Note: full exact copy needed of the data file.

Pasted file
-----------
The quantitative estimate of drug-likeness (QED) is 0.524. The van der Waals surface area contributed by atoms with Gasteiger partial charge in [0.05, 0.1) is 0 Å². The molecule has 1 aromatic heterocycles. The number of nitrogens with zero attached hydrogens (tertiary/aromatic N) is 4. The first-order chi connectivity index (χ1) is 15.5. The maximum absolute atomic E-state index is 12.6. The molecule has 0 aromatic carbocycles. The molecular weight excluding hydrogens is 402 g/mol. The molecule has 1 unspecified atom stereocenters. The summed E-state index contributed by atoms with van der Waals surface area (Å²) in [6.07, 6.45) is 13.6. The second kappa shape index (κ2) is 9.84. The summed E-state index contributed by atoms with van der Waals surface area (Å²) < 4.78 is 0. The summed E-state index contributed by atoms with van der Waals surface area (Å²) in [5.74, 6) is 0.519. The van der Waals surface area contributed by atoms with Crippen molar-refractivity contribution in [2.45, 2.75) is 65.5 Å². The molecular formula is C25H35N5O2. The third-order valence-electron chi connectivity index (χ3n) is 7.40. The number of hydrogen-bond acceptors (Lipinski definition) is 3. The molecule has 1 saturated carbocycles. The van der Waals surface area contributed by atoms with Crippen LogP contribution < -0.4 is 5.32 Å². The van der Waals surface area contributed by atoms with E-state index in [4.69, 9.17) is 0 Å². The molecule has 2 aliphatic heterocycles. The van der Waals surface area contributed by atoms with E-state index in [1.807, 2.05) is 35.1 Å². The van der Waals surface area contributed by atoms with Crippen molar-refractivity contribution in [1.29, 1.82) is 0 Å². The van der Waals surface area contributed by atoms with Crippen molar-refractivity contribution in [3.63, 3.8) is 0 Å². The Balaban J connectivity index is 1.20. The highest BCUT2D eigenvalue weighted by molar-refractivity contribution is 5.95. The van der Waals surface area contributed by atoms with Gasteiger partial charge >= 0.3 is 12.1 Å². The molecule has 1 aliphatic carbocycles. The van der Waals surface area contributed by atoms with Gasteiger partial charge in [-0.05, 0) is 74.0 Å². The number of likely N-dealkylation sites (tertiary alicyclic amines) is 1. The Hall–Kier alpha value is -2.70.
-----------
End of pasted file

The quantitative estimate of drug-likeness (QED) is 0.524. The van der Waals surface area contributed by atoms with Gasteiger partial charge in [0.05, 0.1) is 0 Å². The molecule has 1 aromatic heterocycles. The number of nitrogens with zero attached hydrogens (tertiary/aromatic N) is 4. The first-order chi connectivity index (χ1) is 15.5. The maximum absolute atomic E-state index is 12.6. The molecule has 0 aromatic carbocycles. The molecular weight excluding hydrogens is 402 g/mol. The molecule has 1 unspecified atom stereocenters. The summed E-state index contributed by atoms with van der Waals surface area (Å²) in [6.07, 6.45) is 13.6. The second kappa shape index (κ2) is 9.84. The summed E-state index contributed by atoms with van der Waals surface area (Å²) < 4.78 is 0. The summed E-state index contributed by atoms with van der Waals surface area (Å²) in [5.74, 6) is 0.519. The van der Waals surface area contributed by atoms with Crippen molar-refractivity contribution in [2.45, 2.75) is 65.5 Å². The molecular formula is C25H35N5O2. The third-order valence-electron chi connectivity index (χ3n) is 7.40. The number of hydrogen-bond acceptors (Lipinski definition) is 3. The molecule has 1 saturated carbocycles. The van der Waals surface area contributed by atoms with Crippen LogP contribution < -0.4 is 5.32 Å². The van der Waals surface area contributed by atoms with E-state index in [4.69, 9.17) is 0 Å². The molecule has 2 aliphatic heterocycles. The van der Waals surface area contributed by atoms with E-state index in [1.807, 2.05) is 35.1 Å². The van der Waals surface area contributed by atoms with Crippen molar-refractivity contribution in [1.29, 1.82) is 0 Å². The van der Waals surface area contributed by atoms with Crippen molar-refractivity contribution in [3.63, 3.8) is 0 Å². The Balaban J connectivity index is 1.20. The highest BCUT2D eigenvalue weighted by molar-refractivity contribution is 5.95. The van der Waals surface area contributed by atoms with Gasteiger partial charge >= 0.3 is 12.1 Å². The molecule has 1 aliphatic carbocycles. The van der Waals surface area contributed by atoms with Gasteiger partial charge in [-0.05, 0) is 74.0 Å². The number of likely N-dealkylation sites (tertiary alicyclic amines) is 1. The Hall–Kier alpha value is -2.70.